I’m grateful that education and awareness are slowly growing, illuminating the cultural implications of neurodiversity in contexts that include ADD, ADHD, autism, hyperlexia, and more. While some people are affected in more subtle ways than others, it’s fair to say we still have a ways to go to reach a level of awareness that is inclusive of all people.
Being new to the world of so-called “special needs,” being thrown into this unknown “river”, so to speak, learning to swim in it, to navigate the current, how to weigh the right fit for various types of treatment for a child or loved one can be quite startling, mostly due to a lack of specificity about them.
It isn’t easy to find straightforward stories that resonate or that are honest about the pros and cons, especially as most prescribers get kickbacks from pharmaceutical companies based on their numbers. Don’t expect doctors to be forthcoming about any of that, either. Do your own research.
Vetting medications, services, and practitioners should not be taken lightly in a climate where too many practitioners are one-trick ponies and don’t often have open minds about finding the right fit. They are flawed humans, too, and too easily fall into the rigamarole of treating every patient more or less the same, which can make uncovering the right diagnosis and subsequent treatments no small task.
In addition, related diagnoses are often vague, too, without providing any real insight into expectations for the future of a child, for example, and their relationship to medication and other treatments. This ambiguity can often leave the uninitiated grappling with questions, with how to know we are doing the right thing on behalf of ourselves and/or those we love who may or may not require what one imperfect human suggests.
Suddenly, Everything Has Changed
That’s how it felt to me, at least, accompanied by a certain kind of worry and sadness when it was first suggested that my child begin taking meds at the ripe old age of 5 to help them with an impulsive nature, which I fondly refer to as “curiosity disease” or “enthusiasm disorder”.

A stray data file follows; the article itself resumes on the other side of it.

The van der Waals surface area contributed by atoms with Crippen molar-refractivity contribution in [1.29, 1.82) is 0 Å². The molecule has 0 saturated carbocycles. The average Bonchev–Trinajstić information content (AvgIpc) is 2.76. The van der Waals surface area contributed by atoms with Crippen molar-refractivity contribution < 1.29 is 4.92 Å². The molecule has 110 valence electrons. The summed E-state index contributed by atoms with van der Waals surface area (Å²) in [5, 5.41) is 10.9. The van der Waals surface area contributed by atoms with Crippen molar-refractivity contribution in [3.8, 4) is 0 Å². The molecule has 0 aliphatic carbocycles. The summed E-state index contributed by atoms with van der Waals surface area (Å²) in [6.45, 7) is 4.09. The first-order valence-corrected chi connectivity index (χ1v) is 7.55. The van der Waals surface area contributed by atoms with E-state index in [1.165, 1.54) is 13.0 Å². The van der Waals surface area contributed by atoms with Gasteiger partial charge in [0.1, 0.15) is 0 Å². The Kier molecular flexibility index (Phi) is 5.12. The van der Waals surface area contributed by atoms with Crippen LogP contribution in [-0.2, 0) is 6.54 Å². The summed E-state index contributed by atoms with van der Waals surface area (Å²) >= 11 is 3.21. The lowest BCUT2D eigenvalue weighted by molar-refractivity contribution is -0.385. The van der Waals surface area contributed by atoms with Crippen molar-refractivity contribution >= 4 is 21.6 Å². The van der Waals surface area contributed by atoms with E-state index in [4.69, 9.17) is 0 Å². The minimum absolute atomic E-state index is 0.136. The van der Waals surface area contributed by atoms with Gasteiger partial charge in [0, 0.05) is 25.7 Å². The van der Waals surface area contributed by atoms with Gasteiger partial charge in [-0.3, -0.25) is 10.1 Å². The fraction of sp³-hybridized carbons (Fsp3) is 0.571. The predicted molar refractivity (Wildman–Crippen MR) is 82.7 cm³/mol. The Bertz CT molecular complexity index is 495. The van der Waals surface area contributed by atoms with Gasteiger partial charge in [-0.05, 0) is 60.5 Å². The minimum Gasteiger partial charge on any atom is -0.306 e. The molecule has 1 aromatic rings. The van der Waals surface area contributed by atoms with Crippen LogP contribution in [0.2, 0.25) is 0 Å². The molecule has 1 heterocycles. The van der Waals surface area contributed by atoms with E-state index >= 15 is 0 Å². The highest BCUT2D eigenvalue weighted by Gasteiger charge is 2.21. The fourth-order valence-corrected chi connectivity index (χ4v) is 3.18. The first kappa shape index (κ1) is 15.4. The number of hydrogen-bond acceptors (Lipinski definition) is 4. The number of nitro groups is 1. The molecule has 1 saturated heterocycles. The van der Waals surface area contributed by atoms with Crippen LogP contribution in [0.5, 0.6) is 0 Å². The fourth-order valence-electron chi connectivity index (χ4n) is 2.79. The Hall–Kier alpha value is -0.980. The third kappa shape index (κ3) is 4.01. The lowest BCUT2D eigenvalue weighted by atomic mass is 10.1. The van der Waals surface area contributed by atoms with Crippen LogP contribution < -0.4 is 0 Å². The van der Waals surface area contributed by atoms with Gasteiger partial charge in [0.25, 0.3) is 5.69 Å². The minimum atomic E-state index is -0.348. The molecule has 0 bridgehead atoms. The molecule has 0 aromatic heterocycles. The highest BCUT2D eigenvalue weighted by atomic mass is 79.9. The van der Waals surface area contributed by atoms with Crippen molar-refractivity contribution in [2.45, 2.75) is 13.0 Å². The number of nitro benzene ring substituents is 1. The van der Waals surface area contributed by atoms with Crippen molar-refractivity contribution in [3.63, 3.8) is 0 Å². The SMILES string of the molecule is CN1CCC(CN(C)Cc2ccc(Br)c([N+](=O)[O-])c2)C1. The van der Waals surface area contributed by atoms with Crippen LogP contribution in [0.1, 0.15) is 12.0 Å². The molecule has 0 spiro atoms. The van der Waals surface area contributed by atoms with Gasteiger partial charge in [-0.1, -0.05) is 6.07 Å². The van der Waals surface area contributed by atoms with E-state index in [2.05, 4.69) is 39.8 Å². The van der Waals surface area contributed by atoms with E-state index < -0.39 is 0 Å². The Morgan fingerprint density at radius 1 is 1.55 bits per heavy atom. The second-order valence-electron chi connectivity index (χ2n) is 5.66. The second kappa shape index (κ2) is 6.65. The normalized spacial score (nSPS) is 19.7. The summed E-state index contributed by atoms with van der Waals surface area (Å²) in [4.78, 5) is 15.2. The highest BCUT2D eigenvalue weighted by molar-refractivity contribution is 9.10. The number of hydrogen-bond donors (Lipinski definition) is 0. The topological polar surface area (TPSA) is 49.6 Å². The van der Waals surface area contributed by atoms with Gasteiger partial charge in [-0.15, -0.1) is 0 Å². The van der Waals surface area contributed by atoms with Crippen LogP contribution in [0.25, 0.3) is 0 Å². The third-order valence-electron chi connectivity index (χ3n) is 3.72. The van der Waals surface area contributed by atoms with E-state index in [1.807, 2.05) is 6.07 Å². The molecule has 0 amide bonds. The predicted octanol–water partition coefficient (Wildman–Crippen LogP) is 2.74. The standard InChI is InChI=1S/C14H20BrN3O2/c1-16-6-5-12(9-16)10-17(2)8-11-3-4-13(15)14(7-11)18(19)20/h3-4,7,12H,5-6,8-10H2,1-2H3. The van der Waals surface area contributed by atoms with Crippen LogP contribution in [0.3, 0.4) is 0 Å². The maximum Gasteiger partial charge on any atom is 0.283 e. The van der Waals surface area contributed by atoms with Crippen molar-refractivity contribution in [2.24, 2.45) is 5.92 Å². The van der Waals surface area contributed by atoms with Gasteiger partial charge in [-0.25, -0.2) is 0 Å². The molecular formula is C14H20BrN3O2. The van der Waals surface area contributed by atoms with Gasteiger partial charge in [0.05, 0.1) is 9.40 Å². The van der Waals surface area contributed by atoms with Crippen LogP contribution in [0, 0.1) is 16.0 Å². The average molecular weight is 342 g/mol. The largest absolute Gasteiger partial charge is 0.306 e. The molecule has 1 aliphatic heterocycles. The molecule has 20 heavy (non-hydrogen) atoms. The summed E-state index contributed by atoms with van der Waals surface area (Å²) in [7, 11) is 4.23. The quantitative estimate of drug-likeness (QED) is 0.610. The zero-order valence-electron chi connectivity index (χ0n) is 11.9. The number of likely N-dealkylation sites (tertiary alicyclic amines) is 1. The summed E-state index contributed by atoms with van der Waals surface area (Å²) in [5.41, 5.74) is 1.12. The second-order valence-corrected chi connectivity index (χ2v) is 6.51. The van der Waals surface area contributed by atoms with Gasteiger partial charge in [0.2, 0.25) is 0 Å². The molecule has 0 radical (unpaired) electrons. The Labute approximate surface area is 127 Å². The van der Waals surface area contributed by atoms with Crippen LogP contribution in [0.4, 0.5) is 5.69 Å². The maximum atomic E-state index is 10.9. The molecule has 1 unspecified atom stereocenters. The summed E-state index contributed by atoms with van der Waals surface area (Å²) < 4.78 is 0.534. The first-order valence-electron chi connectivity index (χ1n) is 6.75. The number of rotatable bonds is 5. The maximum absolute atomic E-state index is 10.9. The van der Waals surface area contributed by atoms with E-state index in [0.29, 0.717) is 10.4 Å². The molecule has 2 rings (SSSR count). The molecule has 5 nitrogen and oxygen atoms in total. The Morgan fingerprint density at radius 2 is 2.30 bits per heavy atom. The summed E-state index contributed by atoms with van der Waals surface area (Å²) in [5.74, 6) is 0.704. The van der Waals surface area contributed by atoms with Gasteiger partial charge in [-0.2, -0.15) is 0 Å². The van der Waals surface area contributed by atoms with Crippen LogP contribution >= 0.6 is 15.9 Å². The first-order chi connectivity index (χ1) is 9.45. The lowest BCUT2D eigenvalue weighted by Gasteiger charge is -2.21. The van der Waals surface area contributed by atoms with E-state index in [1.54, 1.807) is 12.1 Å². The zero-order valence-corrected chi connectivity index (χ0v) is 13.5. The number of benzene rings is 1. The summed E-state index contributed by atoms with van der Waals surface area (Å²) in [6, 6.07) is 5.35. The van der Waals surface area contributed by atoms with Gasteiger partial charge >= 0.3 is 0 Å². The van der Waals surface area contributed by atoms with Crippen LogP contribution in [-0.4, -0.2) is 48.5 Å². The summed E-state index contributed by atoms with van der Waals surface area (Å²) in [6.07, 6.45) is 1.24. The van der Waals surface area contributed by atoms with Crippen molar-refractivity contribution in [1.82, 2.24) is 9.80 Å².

Truth is, I am biased because I relate to him all too well. As a child, I was exactly the same: my curiosity often reached disruptive levels in classrooms, especially. I was consistently described as “bright” but that opinion was usually quickly qualified with: “but we don’t know what to do with him.”
I struggled but made it through a time when there was far less education and awareness of neurodiversity than there is now. It is my sincere hope that my child’s is a smoother journey met with far less adversity.
It’s hardly an easy thing when practitioners who spend mere moments with your loved one take so much latitude in making decisions that affect them in such large ways. Trust is important in these cases. My humble opinion is to try and keep an open mind but don’t be afraid to stand up for what you believe in. Speak from the heart. Don’t regret speaking up.
Likewise, if I put myself in a practitioner’s shoes, I can imagine from another point-of-view they might feel like they have to sound convincing and assertive no matter what even sometimes to a point of muscling patients into agreement. There’s a lot at stake. Reputations build entire practices.
Besides, aren’t most parents mostly scared, clueless? They just want someone to tell them what to do, right? The decision is too much for them. The doctor takes the pressure off at least short-term by sending them on their way with some pills. The pills can be more for the parents than the child. Careful.
Also, to each their own.
When we have children, there are a lot of people who want to chime in on how to raise them. Everyone has an opinion, even people without kids, on everything from how much screen time they should have, what they should eat, how much sleep they should get, and so much more. When a child has special needs, the number of people who have and share their opinions is even greater.
I’m not afraid to ask questions and challenge strong opinions in ways I feel are beneficial to my child. While I don’t make a habit of challenging anyone’s opinion, I also don’t make a habit of accepting them willy nilly without due diligence. If your practitioner pushes back on you vs. validating and engaging in civilized discourse about a prescribed treatment, run the other way if you can. These decisions are big and shouldn’t be taken lightly.